arts&life on the cover/travel
July 18 • 2019
sk Michiganders what they most frequently associate with a Michigan summer and likely the answer will be an Up North vacation. Ask a Jewish Detroiter and the answer could very well be time spent in Charlevoix. The number of Jewish visitors, especially those who own property in Charlevoix, is so significant that it’s nearly impossible to spend a summer weekend in this picturesque town without seeing a familiar face. And Charlevoix, unlike any other vacation destination in the state, is a getaway location that transcends the memories of generations of local families. Those who spent time there when they were young now bring their children and even grandchildren to this charming city known and loved for its pristine beaches, quaint downtown, memorable drawbridge and iconic red lighthouse. “This is where we always went on vacation to spend quality time together as a family,” recalled Glenn Wachler, originally from West Bloomfield but now a permanent Charlevoix resident. Wachler, 54, thinks back with fondness to his childhood, recalling time he spent with his family, particularly his dad. Together they would fish, search for Petoskey stones and watch the sun set over Lake Michigan. Wanting to create similar memories for his
children, he and his wife, Ellen, along with their three kids, spent many summers in Charlevoix and moved there 13 years ago. Despite what was once a seven-hour drive, Jewish families have been vacationing in Charlevoix for at least 100 years. In 1916, the year the Detroit Jewish Chronicle was founded, the paper’s community gossip page began mentioning it as a travel destination. Wachler’s father, Jeff, 91, started going to Charlevoix in 1932. Eventually, he purchased a condominium there. His father (Glenn’s grandfather) also owned property in this northern Michigan town. Glenn still finds it amusing that at one time his grandfather rented an apartment in Detroit but owned a home in Charlevoix. There was a period in the city’s history where openly anti-Semitic sentiments, such as deed restrictions in a few neighborhoods, were hard to ignore. However, Jews were not deterred from vacationing or owning homes in Charlevoix. Rick Berman, a Charlevoix aficionado, has a postcard from a now-defunct hotel that says: “Having a great time, beautiful hotel. They do not allow Jews or dogs.” It’s one of approximately 1,500 postcards in his collection from the city and surrounding areas. These days, blatant displays of discrimination are gone.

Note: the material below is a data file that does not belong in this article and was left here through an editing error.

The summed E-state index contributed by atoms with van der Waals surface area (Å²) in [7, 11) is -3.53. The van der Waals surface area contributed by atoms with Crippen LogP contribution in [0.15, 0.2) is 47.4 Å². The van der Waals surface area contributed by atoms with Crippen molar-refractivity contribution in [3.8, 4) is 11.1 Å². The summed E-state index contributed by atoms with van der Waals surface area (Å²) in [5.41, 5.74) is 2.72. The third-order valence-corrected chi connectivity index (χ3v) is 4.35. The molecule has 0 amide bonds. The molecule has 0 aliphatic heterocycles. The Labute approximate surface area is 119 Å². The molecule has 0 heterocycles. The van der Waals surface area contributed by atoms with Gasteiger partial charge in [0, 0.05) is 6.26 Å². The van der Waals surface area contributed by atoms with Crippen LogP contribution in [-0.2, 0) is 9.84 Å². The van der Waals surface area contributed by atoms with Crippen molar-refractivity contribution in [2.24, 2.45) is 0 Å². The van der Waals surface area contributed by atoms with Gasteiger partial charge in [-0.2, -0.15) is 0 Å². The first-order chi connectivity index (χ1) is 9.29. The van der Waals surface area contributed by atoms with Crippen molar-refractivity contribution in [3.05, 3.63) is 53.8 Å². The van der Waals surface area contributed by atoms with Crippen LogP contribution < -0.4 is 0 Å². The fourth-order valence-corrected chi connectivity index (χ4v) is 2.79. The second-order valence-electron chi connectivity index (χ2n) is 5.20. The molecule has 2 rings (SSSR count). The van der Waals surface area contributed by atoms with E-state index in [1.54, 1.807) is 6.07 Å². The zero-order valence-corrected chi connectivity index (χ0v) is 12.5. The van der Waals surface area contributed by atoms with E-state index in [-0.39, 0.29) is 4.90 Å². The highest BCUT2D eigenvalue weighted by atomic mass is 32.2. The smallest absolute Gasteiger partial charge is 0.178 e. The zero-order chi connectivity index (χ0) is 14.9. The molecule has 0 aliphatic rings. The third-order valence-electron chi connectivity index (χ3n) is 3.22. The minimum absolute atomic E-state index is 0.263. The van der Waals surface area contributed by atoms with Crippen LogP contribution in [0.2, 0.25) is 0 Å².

COURTESY HOOBERMAN FAMILY
JENNIFER LOVY CONTRIBUTING WRITER
COURTESY KROLL FAMILY
Up North getaway has attracted Detroiters for generations — here’s why.
TOP TO BOTTOM: Todd and Jennifer Kroll with their daughters, Marlee and Lilley, Charlevoix Apple Fest; Paul Hooberman with his granddaughters, 2010, Kilwin’s tour.